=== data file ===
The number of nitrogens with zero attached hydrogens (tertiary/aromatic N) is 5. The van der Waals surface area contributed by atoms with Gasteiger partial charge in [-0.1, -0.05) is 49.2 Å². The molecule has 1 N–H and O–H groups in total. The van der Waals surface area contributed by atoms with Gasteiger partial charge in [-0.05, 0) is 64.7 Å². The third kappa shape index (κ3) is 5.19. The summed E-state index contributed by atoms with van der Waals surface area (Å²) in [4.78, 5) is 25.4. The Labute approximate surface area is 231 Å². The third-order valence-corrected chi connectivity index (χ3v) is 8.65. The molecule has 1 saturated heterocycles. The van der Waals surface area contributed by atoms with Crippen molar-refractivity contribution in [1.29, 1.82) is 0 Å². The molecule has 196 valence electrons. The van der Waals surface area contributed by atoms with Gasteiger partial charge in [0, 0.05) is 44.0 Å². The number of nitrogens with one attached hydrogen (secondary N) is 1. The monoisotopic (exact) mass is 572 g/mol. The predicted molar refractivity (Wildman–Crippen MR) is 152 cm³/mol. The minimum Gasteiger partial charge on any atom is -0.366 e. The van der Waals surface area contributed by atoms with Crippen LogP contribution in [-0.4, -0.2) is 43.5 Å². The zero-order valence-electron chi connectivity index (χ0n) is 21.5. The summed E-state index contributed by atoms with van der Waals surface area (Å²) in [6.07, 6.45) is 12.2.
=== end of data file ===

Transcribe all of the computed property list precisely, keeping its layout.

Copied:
The number of nitrogens with zero attached hydrogens (tertiary/aromatic N) is 5. The van der Waals surface area contributed by atoms with Gasteiger partial charge in [-0.1, -0.05) is 49.2 Å². The molecule has 1 N–H and O–H groups in total. The van der Waals surface area contributed by atoms with Gasteiger partial charge in [-0.05, 0) is 64.7 Å². The third kappa shape index (κ3) is 5.19. The summed E-state index contributed by atoms with van der Waals surface area (Å²) in [4.78, 5) is 25.4. The Labute approximate surface area is 231 Å². The third-order valence-corrected chi connectivity index (χ3v) is 8.65. The molecule has 1 saturated heterocycles. The van der Waals surface area contributed by atoms with Crippen molar-refractivity contribution in [1.29, 1.82) is 0 Å². The molecule has 196 valence electrons. The van der Waals surface area contributed by atoms with Gasteiger partial charge in [0, 0.05) is 44.0 Å². The number of nitrogens with one attached hydrogen (secondary N) is 1. The monoisotopic (exact) mass is 572 g/mol. The predicted molar refractivity (Wildman–Crippen MR) is 152 cm³/mol. The minimum Gasteiger partial charge on any atom is -0.366 e. The van der Waals surface area contributed by atoms with Crippen LogP contribution in [-0.4, -0.2) is 43.5 Å². The zero-order valence-electron chi connectivity index (χ0n) is 21.5. The summed E-state index contributed by atoms with van der Waals surface area (Å²) in [6.07, 6.45) is 12.2.